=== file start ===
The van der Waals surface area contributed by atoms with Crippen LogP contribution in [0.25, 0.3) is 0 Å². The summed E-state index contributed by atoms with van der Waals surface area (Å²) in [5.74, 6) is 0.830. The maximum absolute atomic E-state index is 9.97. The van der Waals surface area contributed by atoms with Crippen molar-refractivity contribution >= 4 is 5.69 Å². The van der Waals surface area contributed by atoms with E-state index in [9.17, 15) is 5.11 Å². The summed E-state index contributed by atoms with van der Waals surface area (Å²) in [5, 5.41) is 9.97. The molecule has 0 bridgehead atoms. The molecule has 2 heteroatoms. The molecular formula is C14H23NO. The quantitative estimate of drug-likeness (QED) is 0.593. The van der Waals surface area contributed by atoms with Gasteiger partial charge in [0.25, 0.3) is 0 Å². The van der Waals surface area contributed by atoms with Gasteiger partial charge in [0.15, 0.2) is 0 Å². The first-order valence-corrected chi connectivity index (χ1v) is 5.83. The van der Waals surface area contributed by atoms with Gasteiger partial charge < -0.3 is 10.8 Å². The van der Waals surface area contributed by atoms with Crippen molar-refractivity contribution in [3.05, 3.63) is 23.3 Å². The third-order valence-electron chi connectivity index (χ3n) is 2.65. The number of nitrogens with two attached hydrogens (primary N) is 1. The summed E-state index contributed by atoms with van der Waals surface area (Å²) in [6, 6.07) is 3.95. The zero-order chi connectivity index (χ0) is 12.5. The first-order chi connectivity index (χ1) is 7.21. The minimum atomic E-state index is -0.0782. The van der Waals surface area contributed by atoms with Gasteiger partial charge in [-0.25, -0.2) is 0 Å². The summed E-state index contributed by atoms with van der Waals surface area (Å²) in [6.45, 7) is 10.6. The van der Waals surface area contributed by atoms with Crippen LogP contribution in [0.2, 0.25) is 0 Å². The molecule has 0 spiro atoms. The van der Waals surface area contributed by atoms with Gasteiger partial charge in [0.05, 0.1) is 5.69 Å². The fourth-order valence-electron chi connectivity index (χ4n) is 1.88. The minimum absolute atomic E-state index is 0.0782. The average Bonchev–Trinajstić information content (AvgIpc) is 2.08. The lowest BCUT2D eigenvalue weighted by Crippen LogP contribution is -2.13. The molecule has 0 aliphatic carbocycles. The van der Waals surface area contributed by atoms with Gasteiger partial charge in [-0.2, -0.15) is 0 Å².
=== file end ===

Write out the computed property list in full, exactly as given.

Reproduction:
The van der Waals surface area contributed by atoms with Crippen LogP contribution in [0.25, 0.3) is 0 Å². The summed E-state index contributed by atoms with van der Waals surface area (Å²) in [5.74, 6) is 0.830. The maximum absolute atomic E-state index is 9.97. The van der Waals surface area contributed by atoms with Crippen molar-refractivity contribution >= 4 is 5.69 Å². The van der Waals surface area contributed by atoms with E-state index in [9.17, 15) is 5.11 Å². The summed E-state index contributed by atoms with van der Waals surface area (Å²) in [5, 5.41) is 9.97. The molecule has 0 bridgehead atoms. The molecule has 2 heteroatoms. The molecular formula is C14H23NO. The quantitative estimate of drug-likeness (QED) is 0.593. The van der Waals surface area contributed by atoms with Gasteiger partial charge in [0.25, 0.3) is 0 Å². The van der Waals surface area contributed by atoms with Gasteiger partial charge in [0.15, 0.2) is 0 Å². The first-order valence-corrected chi connectivity index (χ1v) is 5.83. The van der Waals surface area contributed by atoms with Gasteiger partial charge < -0.3 is 10.8 Å². The van der Waals surface area contributed by atoms with Crippen molar-refractivity contribution in [3.05, 3.63) is 23.3 Å². The third-order valence-electron chi connectivity index (χ3n) is 2.65. The number of nitrogens with two attached hydrogens (primary N) is 1. The summed E-state index contributed by atoms with van der Waals surface area (Å²) in [6, 6.07) is 3.95. The zero-order chi connectivity index (χ0) is 12.5. The first-order chi connectivity index (χ1) is 7.21. The minimum atomic E-state index is -0.0782. The van der Waals surface area contributed by atoms with Gasteiger partial charge in [-0.25, -0.2) is 0 Å². The summed E-state index contributed by atoms with van der Waals surface area (Å²) in [6.45, 7) is 10.6. The van der Waals surface area contributed by atoms with Crippen LogP contribution in [0.2, 0.25) is 0 Å². The molecule has 0 spiro atoms. The van der Waals surface area contributed by atoms with Gasteiger partial charge in [0.05, 0.1) is 5.69 Å². The fourth-order valence-electron chi connectivity index (χ4n) is 1.88. The minimum absolute atomic E-state index is 0.0782. The average Bonchev–Trinajstić information content (AvgIpc) is 2.08. The lowest BCUT2D eigenvalue weighted by Crippen LogP contribution is -2.13. The molecule has 0 aliphatic carbocycles. The van der Waals surface area contributed by atoms with Gasteiger partial charge in [-0.2, -0.15) is 0 Å².